Dr. Michael Delahoyde
Washington State University
Some artists such as Vito Acconci (1940- ) felt that what was missing from art was the corporeal presence of the artist. Body art uses the body, usually the artist’s own, as a medium. This movement functions as a reaction against the impersonality especially of conceptual art and minimalism. It often overlaps with performance art, but usually body art is constructed in private and the artwork itself is the documentation of it. Body art at its best is able graphically to explore identity, sexuality, gender, illness, ageing, violence, and death.
Living Sculptures (1961)Manzoni signed his name on the bodies of several people.
Meat Joy (1964)
See Performance Art.
Bruce Nauman (1941- )
Self-Portrait as a Fountain (1966)
In homage to Duchamp with conscious reference to his Fountain urinal of 1917, art extends here to the artist himself being a work of art. The body language, even narcissism, of the artist is contained within the frame instead of the artist being an outsider to the product.
John Coplans (1920- )
Violence and death are favorite themes.
Trans-fixed (24 April 1974)
The artist in a crucifixion pose on the back of a Volkswagen.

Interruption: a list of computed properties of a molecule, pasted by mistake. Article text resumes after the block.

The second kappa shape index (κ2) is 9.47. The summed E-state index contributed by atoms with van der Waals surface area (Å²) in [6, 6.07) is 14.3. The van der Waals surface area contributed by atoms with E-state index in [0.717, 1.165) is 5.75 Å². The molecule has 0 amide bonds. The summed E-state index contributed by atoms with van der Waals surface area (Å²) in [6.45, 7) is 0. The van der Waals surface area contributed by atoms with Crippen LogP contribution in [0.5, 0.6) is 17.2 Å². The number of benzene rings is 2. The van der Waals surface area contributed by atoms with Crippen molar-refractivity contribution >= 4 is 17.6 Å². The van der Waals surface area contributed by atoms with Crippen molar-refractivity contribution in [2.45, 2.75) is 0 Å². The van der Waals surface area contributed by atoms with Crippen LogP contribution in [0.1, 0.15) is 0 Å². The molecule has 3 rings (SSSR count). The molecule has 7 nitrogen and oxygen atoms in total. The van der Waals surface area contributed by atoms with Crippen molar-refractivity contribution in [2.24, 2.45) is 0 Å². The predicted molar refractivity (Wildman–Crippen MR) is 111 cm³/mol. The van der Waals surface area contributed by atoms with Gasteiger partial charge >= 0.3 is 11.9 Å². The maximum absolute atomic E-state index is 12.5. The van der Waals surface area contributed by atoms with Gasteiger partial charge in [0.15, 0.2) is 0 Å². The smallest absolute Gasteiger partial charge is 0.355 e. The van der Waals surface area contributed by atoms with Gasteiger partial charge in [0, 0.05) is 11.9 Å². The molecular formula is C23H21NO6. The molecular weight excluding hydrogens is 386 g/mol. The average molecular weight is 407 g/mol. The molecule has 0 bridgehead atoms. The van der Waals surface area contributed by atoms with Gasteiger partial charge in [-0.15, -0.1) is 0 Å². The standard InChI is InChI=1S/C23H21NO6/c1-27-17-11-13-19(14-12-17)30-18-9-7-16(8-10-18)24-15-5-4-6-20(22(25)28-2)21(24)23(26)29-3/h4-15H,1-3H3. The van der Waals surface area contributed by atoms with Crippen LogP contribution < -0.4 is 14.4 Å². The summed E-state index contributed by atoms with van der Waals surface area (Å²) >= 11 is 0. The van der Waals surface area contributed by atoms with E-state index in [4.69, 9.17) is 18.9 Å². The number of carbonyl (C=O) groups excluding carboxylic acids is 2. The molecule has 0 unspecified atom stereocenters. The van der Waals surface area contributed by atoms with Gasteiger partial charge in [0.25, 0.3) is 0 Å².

Lucas Samaras (1936- )
Autopolaroids make the viewer a voyeur.
Marc Quinn (1964 )
Quinn saved up 8 pints of his own blood (the average amount in the human body) which he cast and froze in his own image to raise issues of mortality. Self-mutilization and pain were sometimes used politically in the ’60s and ’70s.
Gilbert and George
= Gilbert Proesch (1943- ) and George Pasmore (1942- )
Living and working together since 1967, this British duo transformed themselves into living sculptures and art. They lightly mock the pretensions of art world by always posing and portraying themselves in variety of media. Deliberate bad pop art style ridicules narcissism and pretentions of artists, as in the irreverent Thumbing (1991).
Mona Hatoum (1952- ) — Palestinian.
Corps étranger (1994)
An endoscopic video whose title means Foreign Body.
Dempsey, Amy. Art in the Modern Era: A Guide to Styles, Schools & Movements. NY: Harry N. Abrams Inc., Pub., 2002.